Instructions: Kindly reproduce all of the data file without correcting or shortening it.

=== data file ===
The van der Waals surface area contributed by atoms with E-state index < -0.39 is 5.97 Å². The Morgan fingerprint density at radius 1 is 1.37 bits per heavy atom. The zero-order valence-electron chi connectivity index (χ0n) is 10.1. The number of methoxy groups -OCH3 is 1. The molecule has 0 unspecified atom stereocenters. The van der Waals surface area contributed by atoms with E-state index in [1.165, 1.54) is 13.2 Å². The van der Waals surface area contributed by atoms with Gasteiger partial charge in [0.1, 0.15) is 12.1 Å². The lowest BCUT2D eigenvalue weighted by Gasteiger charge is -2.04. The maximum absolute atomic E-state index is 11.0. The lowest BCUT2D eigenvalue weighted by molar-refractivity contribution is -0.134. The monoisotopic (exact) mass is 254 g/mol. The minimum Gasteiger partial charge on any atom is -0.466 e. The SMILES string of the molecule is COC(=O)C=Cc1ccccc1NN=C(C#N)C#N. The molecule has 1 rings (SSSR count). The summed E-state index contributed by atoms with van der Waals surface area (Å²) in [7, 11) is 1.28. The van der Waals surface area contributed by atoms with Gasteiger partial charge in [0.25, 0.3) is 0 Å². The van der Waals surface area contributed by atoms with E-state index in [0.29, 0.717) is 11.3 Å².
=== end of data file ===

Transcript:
The van der Waals surface area contributed by atoms with E-state index < -0.39 is 5.97 Å². The Morgan fingerprint density at radius 1 is 1.37 bits per heavy atom. The zero-order valence-electron chi connectivity index (χ0n) is 10.1. The number of methoxy groups -OCH3 is 1. The molecule has 0 unspecified atom stereocenters. The van der Waals surface area contributed by atoms with E-state index in [1.165, 1.54) is 13.2 Å². The van der Waals surface area contributed by atoms with Gasteiger partial charge in [0.1, 0.15) is 12.1 Å². The lowest BCUT2D eigenvalue weighted by Gasteiger charge is -2.04. The maximum absolute atomic E-state index is 11.0. The lowest BCUT2D eigenvalue weighted by molar-refractivity contribution is -0.134. The monoisotopic (exact) mass is 254 g/mol. The minimum Gasteiger partial charge on any atom is -0.466 e. The SMILES string of the molecule is COC(=O)C=Cc1ccccc1NN=C(C#N)C#N. The molecule has 1 rings (SSSR count). The summed E-state index contributed by atoms with van der Waals surface area (Å²) in [7, 11) is 1.28. The van der Waals surface area contributed by atoms with Gasteiger partial charge in [0.25, 0.3) is 0 Å². The van der Waals surface area contributed by atoms with E-state index in [0.29, 0.717) is 11.3 Å².